• Define a Test Strategy
• Pick a Programming Language
• Choose a Text Editor
On Defining a Test Strategy
1. How does your business make money?
2. How do your users user your application?
3. What browsers are your users using?
4. What things have broken before?
Outcome: What to test and which browsers to care about
On Picking a Programming Language
• Same language as the app?
• Who will own it?
• Build a framework or use an existing one?
• What about a scripting language?
On Choosing a Text Editor
• Sublime Text
2. Write Tests Well
• For a test runner
• Stored in Version Control
3. Selenium Fundamentals
• Mimics human action
• Uses a few common actions
• Works with “locators”
Good locators are:
• unlikely to change
That rules a few of these out: Link Text; Partial Link Text; Tag Name
Good locators are:
Use CSS or XPath sanely
CSS vs XPath
Finding Quality Locators
• Inspect the page
• Verify your selection
• e.g., FirePath or FireFinder
• Learn through gaming
Common Selenium actions
Look up your language’s bindings http://bit.ly/seleniumwiki
A Login Example
1. Visit the main page of a site
2. Find the login button and click it
3. Find the login form’s username field and input text
4. Find the login form’s password field and input text
5. Find the submit button and click it
4. Write Re-usable/Maintainable Test Code
• Page Object Pattern
• Facade layer (a.k.a. Base Page Object)
5. Make Your Tests Resilient
• Specify an amount of time, and an action
• Selenium will try until either:
• The action can be accomplished, or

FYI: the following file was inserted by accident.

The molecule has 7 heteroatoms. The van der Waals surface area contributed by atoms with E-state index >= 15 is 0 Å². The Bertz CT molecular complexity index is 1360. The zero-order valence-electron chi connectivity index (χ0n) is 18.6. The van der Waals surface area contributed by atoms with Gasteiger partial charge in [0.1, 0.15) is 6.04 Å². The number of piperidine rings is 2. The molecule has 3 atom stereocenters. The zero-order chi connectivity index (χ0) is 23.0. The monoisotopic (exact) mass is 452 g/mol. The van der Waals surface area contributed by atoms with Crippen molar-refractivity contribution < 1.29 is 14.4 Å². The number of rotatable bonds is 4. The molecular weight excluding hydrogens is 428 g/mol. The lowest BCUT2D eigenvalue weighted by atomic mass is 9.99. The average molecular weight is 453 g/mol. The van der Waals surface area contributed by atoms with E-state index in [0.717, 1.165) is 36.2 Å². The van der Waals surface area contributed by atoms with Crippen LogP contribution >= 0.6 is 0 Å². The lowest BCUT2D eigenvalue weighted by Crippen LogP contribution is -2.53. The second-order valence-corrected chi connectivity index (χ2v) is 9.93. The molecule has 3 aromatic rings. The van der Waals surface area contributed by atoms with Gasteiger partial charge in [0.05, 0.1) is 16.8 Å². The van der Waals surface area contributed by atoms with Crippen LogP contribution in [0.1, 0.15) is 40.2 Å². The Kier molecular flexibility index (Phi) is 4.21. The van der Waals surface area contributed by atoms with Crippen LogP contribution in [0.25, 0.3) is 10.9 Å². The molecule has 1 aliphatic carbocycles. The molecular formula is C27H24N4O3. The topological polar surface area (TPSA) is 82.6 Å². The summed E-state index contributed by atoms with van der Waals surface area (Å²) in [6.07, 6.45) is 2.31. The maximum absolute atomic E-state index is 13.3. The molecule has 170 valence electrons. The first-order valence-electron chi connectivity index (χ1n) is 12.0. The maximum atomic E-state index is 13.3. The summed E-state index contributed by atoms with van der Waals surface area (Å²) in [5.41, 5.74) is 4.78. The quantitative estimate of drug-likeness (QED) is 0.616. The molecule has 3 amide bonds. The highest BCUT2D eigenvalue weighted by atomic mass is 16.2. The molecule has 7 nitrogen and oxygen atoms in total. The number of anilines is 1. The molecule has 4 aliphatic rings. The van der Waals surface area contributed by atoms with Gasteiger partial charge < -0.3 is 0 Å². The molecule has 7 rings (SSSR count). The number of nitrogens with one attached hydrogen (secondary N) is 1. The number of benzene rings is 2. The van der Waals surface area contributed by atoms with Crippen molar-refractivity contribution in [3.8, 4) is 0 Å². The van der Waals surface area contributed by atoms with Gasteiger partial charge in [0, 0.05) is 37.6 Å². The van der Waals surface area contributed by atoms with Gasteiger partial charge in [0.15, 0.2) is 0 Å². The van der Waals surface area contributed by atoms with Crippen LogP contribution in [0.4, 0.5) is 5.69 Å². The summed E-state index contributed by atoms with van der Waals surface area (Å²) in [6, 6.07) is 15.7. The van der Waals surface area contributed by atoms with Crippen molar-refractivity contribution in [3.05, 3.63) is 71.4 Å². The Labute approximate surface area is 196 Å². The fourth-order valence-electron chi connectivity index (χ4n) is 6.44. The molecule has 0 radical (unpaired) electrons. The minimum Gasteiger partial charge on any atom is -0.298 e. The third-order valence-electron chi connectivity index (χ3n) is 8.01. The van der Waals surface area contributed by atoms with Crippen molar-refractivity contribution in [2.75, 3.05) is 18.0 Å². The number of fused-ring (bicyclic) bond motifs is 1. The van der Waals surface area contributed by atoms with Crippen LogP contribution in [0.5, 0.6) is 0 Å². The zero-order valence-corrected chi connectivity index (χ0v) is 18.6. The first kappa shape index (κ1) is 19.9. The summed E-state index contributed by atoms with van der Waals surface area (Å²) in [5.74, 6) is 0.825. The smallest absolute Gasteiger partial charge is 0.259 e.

• The amount of time has been reached (and throw a timeout exception)
6. Prepping for use (for humans and robots)
• Central setup/teardown
• Folder structure
• Config file(s)
• Reporting (screenshots, JUnit XML, etc.)
• Command-line execution wrapper
A simple file/folder structure
• Test packs
• Some tagging ideas
• component name
• story number
What this looks like in RSpec http://bit.ly/rspectagging
• For robots: JUnit XML output
• For humans: screenshots, video, logs, etc.
7. Scale It
• Scaled execution (e.g., 3rd party cloud provider)
• Continuous Integration
Parallelization (can be done)
• In code
• with threads: http://bit.ly/seleniumparallel1
• with processes: http://bit.ly/seleniumparallel2
• Through a test runner (e.g., TestNG in Java)
• Through your CI server
#protip enforce random order execution of tests
• Feedback loops
• Code promotion
• The goal: Find failures early and often
• Notification types
• Email, chat, SMS
• In-person (audio & visual)
Simple Jenkins configuration
1. Create a Job
2. Pull In Your Test Code
3. Set up Build Triggers
4. Configure Build steps
5. Configure Test Reports
6. Set up Notifications
7. Run Tests & View The Results
Write business valuable tests that are reusable, maintainable and resilient.!
Then package them for humans and robots — and scale them for you & your team.